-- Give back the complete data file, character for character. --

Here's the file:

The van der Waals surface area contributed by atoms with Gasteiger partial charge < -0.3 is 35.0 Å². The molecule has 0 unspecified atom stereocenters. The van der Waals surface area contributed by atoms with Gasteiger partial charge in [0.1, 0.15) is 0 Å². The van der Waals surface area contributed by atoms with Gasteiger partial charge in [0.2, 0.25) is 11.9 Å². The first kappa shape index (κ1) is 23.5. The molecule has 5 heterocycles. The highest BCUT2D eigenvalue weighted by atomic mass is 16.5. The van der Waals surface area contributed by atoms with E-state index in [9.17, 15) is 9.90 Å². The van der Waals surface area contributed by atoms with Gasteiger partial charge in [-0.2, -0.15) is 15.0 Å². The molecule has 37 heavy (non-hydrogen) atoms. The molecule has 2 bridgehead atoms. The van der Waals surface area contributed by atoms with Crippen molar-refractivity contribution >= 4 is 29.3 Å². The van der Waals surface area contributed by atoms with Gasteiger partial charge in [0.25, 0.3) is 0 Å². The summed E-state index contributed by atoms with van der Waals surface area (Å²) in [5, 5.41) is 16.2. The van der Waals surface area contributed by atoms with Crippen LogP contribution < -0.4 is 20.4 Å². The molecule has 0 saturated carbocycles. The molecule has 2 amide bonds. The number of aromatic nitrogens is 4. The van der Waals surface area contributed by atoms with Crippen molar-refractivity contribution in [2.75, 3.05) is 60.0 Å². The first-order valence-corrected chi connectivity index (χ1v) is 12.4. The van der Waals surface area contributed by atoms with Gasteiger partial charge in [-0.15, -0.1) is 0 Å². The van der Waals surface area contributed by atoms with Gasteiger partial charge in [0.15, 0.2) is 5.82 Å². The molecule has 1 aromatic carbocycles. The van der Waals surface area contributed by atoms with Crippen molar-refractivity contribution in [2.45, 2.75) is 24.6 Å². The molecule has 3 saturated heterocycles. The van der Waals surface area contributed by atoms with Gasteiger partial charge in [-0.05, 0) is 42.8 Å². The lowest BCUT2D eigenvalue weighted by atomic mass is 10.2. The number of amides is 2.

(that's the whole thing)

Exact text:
The van der Waals surface area contributed by atoms with Gasteiger partial charge < -0.3 is 35.0 Å². The molecule has 0 unspecified atom stereocenters. The van der Waals surface area contributed by atoms with Gasteiger partial charge in [0.1, 0.15) is 0 Å². The van der Waals surface area contributed by atoms with Gasteiger partial charge in [0.2, 0.25) is 11.9 Å². The first kappa shape index (κ1) is 23.5. The molecule has 5 heterocycles. The highest BCUT2D eigenvalue weighted by atomic mass is 16.5. The van der Waals surface area contributed by atoms with E-state index in [9.17, 15) is 9.90 Å². The van der Waals surface area contributed by atoms with Gasteiger partial charge in [-0.2, -0.15) is 15.0 Å². The molecule has 37 heavy (non-hydrogen) atoms. The molecule has 2 bridgehead atoms. The van der Waals surface area contributed by atoms with Crippen molar-refractivity contribution >= 4 is 29.3 Å². The van der Waals surface area contributed by atoms with Gasteiger partial charge in [0.25, 0.3) is 0 Å². The summed E-state index contributed by atoms with van der Waals surface area (Å²) in [5, 5.41) is 16.2. The van der Waals surface area contributed by atoms with Crippen LogP contribution < -0.4 is 20.4 Å². The molecule has 0 saturated carbocycles. The molecule has 2 amide bonds. The number of aromatic nitrogens is 4. The van der Waals surface area contributed by atoms with Crippen molar-refractivity contribution in [2.75, 3.05) is 60.0 Å². The first-order valence-corrected chi connectivity index (χ1v) is 12.4. The van der Waals surface area contributed by atoms with Gasteiger partial charge in [-0.15, -0.1) is 0 Å². The van der Waals surface area contributed by atoms with Gasteiger partial charge in [0.15, 0.2) is 5.82 Å². The molecule has 1 aromatic carbocycles. The van der Waals surface area contributed by atoms with Crippen molar-refractivity contribution in [2.45, 2.75) is 24.6 Å². The molecule has 3 saturated heterocycles. The van der Waals surface area contributed by atoms with Gasteiger partial charge in [-0.05, 0) is 42.8 Å². The lowest BCUT2D eigenvalue weighted by atomic mass is 10.2. The number of amides is 2.